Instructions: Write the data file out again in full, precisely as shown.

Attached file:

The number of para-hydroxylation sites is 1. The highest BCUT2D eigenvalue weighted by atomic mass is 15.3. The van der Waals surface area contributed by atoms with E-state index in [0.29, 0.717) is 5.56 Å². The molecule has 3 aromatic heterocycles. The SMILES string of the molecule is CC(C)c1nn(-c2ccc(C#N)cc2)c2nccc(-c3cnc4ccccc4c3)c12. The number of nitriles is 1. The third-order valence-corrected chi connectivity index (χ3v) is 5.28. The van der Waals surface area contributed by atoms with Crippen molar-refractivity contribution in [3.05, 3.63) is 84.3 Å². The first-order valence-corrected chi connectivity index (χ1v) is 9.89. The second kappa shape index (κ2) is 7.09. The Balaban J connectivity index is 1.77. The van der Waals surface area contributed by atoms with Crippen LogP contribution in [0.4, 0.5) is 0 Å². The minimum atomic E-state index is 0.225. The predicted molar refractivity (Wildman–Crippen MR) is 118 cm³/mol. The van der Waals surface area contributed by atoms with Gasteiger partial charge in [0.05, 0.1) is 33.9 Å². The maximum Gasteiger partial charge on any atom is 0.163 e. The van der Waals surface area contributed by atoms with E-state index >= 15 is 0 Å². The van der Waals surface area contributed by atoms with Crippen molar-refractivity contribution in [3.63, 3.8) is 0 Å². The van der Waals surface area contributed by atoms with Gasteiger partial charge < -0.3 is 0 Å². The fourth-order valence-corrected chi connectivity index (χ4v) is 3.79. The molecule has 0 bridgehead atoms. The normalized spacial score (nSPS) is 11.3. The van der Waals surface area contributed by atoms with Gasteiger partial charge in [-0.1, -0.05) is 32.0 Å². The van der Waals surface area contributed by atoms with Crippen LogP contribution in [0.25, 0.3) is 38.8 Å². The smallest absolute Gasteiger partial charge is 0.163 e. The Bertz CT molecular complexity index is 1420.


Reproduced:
The number of para-hydroxylation sites is 1. The highest BCUT2D eigenvalue weighted by atomic mass is 15.3. The van der Waals surface area contributed by atoms with E-state index in [0.29, 0.717) is 5.56 Å². The molecule has 3 aromatic heterocycles. The SMILES string of the molecule is CC(C)c1nn(-c2ccc(C#N)cc2)c2nccc(-c3cnc4ccccc4c3)c12. The number of nitriles is 1. The third-order valence-corrected chi connectivity index (χ3v) is 5.28. The van der Waals surface area contributed by atoms with Crippen molar-refractivity contribution in [3.05, 3.63) is 84.3 Å². The first-order valence-corrected chi connectivity index (χ1v) is 9.89. The second kappa shape index (κ2) is 7.09. The Balaban J connectivity index is 1.77. The van der Waals surface area contributed by atoms with Crippen LogP contribution in [0.4, 0.5) is 0 Å². The minimum atomic E-state index is 0.225. The predicted molar refractivity (Wildman–Crippen MR) is 118 cm³/mol. The van der Waals surface area contributed by atoms with Gasteiger partial charge in [0.05, 0.1) is 33.9 Å². The maximum Gasteiger partial charge on any atom is 0.163 e. The van der Waals surface area contributed by atoms with E-state index >= 15 is 0 Å². The van der Waals surface area contributed by atoms with Crippen molar-refractivity contribution in [3.63, 3.8) is 0 Å². The van der Waals surface area contributed by atoms with Gasteiger partial charge < -0.3 is 0 Å². The fourth-order valence-corrected chi connectivity index (χ4v) is 3.79. The molecule has 0 bridgehead atoms. The normalized spacial score (nSPS) is 11.3. The van der Waals surface area contributed by atoms with Gasteiger partial charge in [-0.1, -0.05) is 32.0 Å². The van der Waals surface area contributed by atoms with Crippen LogP contribution in [0.25, 0.3) is 38.8 Å². The smallest absolute Gasteiger partial charge is 0.163 e. The Bertz CT molecular complexity index is 1420.